A New Phase, Part II: Moving On
Last week on the blog, I told you a little about what life was like with my son with complex early trauma. I talked about the lying, the stealing, the fear, the things we did to protect ourselves and him. And I told you that once he turned 18, he outright rejected what he’d always resisted–our family rules and expectations. Here’s what happened next and what, so far, moving on has meant for us.
Moving on: What we did for our son
We helped him move. After all, we love this kid and want this kid to have a successful life. The love may not ever be returned, but that doesn’t change our love or commitment to this child. So we found him a town with great public transportation where he could get an apartment, an education, and a job. We filled out the paperwork for a bus pass and got him scheduled to take the GED. Plus we rented an apartment and donated furniture and purchased dishes to help him set up house. We got all the utilities connected and prepaid several months of bills. He has a college fund that will kick in when he starts community college. We know that we are blessed–this can be costly, and may not be an option for some families struggling with issues like his. We also know others may not understand why this is the path we chose. That’s ok. When you live with developmental trauma, you get used to others not getting what you are going through.
Moving on: What we did for us
One of the great things we got to do was clean. The car has been detailed and the scratches can no longer be seen. We cleaned out the fridge, the pantry, the bedrooms. The knives are out where we can actually reach them and we took the locks off the doors. And we started new routines. We can buy whatever food we want and drink water from our pitcher, safe in the knowledge that the filter is fresh and new. We don’t read labels for poisonous chemicals. And bye-bye little bitty creamer cups–we buy big containers now, knowing no one will add toxic secret ingredients. Our calendar is no longer full of school schedules and breaks and holidays. Our time is ours again.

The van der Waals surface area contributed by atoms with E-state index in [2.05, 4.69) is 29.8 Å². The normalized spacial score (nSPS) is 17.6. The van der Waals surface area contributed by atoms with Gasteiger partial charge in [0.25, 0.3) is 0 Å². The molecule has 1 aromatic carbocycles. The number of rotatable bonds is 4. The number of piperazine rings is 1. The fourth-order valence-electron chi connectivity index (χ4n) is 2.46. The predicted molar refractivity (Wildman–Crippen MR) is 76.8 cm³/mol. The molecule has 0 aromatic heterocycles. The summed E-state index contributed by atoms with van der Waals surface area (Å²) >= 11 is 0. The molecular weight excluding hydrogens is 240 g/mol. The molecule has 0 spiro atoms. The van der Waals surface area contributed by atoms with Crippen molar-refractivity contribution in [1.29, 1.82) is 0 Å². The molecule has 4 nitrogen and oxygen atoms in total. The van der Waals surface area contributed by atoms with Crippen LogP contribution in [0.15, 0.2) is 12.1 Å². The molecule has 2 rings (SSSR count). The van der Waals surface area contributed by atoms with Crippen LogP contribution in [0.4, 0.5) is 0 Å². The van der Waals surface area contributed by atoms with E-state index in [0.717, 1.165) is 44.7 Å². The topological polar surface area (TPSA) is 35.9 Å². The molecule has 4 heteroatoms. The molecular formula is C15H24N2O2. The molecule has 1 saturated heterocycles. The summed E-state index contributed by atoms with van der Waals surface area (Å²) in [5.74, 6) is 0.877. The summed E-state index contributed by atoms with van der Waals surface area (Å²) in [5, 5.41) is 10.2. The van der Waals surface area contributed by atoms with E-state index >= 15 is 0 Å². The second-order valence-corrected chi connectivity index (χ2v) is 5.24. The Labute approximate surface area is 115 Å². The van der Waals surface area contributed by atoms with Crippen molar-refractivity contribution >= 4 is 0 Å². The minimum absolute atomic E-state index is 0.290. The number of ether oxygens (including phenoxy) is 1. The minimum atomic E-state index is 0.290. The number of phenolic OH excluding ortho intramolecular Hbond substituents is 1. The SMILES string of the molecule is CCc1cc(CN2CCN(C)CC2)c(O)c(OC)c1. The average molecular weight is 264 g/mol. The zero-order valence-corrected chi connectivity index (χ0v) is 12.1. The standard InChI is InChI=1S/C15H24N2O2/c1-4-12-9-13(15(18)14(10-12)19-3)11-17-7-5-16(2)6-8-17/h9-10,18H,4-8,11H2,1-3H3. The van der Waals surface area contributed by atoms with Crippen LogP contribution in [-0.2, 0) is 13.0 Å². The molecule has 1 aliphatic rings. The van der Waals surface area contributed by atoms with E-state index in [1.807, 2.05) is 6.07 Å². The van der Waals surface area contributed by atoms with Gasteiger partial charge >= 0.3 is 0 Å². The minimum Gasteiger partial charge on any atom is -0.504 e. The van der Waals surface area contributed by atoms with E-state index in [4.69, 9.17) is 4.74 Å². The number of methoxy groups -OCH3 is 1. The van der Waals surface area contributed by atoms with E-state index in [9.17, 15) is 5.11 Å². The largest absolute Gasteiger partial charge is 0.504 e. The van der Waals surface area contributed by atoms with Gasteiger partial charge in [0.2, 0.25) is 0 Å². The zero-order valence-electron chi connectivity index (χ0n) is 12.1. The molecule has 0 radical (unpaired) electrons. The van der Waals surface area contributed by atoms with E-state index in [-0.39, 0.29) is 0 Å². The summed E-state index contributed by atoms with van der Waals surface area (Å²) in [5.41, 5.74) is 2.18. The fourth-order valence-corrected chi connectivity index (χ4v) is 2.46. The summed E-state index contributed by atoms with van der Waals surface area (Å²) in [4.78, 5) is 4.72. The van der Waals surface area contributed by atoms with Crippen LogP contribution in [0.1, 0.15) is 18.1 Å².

Moving on: What I still have to do
This is where things get hard. I am dealing with PTSD, and that takes a lot longer to resolve. It has been six weeks, and I still wake up at every sound. I recently came home from a trip and my daughter had been cooking. Seeing the empty slots on the knife block sent me into a panic before I realized the knives were merely in the dishwasher. The same thing happened when I saw a lighter…then realized she had lit a candle. I have to remind myself that everything, from my morning coffee to my purse, can safely be left unattended. If I buy chocolate chips I can leave them in the pantry. I can even leave candy in there. I recently struggled to leave money on the counter for my daughter. My instinct is still to hide things. I am leery of deep conversations with my husband, having lived with eavesdropping for so long. The sound of the phone still makes me jump. I tell myself I should be over those things, but I am not.
Worst of all is the feeling of failure. This is not how I wanted to launch this child. I worry daily for what the future will bring. I care deeply for all of my children and I hurt when they hurt. Age and experience and study tell me that this child will likely face hard times, just as my other children have. I have tried to provide the tools to get him through those times, but I fear it’s not enough.
I don’t know when all this will go away. Good friends have suggested therapy. I will probably listen. If you are in my shoes, I encourage you to do the same.